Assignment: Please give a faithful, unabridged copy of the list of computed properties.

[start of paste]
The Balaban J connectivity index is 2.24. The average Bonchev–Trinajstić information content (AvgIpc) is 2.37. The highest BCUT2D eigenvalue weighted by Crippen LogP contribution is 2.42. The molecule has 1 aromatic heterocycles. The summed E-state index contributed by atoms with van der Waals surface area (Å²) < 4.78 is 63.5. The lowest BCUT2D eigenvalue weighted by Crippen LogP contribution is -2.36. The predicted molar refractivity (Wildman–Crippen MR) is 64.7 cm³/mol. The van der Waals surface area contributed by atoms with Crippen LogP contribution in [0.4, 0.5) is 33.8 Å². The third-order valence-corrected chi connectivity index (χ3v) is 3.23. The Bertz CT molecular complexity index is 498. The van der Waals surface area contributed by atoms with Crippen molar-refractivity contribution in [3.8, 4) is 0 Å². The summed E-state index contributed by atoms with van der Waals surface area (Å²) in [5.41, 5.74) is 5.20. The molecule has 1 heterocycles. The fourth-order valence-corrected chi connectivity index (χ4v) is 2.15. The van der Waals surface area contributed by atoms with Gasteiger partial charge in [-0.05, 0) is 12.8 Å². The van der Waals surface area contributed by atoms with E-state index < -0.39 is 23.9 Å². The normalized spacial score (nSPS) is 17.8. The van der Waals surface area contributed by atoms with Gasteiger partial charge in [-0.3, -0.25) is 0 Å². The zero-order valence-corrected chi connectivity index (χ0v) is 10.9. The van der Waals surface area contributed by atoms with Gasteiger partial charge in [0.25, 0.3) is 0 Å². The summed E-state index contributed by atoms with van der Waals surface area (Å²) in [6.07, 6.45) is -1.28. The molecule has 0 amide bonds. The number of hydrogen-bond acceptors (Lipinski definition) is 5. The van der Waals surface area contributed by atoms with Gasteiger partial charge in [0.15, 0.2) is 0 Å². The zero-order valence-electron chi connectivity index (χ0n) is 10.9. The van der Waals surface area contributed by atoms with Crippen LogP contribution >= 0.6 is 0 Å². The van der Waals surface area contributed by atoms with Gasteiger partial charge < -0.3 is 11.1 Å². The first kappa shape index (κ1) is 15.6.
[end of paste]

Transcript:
The Balaban J connectivity index is 2.24. The average Bonchev–Trinajstić information content (AvgIpc) is 2.37. The highest BCUT2D eigenvalue weighted by Crippen LogP contribution is 2.42. The molecule has 1 aromatic heterocycles. The summed E-state index contributed by atoms with van der Waals surface area (Å²) < 4.78 is 63.5. The lowest BCUT2D eigenvalue weighted by Crippen LogP contribution is -2.36. The predicted molar refractivity (Wildman–Crippen MR) is 64.7 cm³/mol. The van der Waals surface area contributed by atoms with Crippen LogP contribution in [0.4, 0.5) is 33.8 Å². The third-order valence-corrected chi connectivity index (χ3v) is 3.23. The Bertz CT molecular complexity index is 498. The van der Waals surface area contributed by atoms with Crippen molar-refractivity contribution in [3.8, 4) is 0 Å². The summed E-state index contributed by atoms with van der Waals surface area (Å²) in [5.41, 5.74) is 5.20. The molecule has 1 heterocycles. The fourth-order valence-corrected chi connectivity index (χ4v) is 2.15. The van der Waals surface area contributed by atoms with Gasteiger partial charge in [-0.05, 0) is 12.8 Å². The van der Waals surface area contributed by atoms with E-state index < -0.39 is 23.9 Å². The normalized spacial score (nSPS) is 17.8. The van der Waals surface area contributed by atoms with Gasteiger partial charge in [-0.3, -0.25) is 0 Å². The zero-order valence-corrected chi connectivity index (χ0v) is 10.9. The van der Waals surface area contributed by atoms with Gasteiger partial charge in [0.25, 0.3) is 0 Å². The summed E-state index contributed by atoms with van der Waals surface area (Å²) in [6.07, 6.45) is -1.28. The molecule has 0 amide bonds. The number of hydrogen-bond acceptors (Lipinski definition) is 5. The van der Waals surface area contributed by atoms with Gasteiger partial charge in [0.15, 0.2) is 0 Å². The zero-order valence-electron chi connectivity index (χ0n) is 10.9. The van der Waals surface area contributed by atoms with Crippen LogP contribution >= 0.6 is 0 Å². The van der Waals surface area contributed by atoms with Gasteiger partial charge < -0.3 is 11.1 Å². The first kappa shape index (κ1) is 15.6.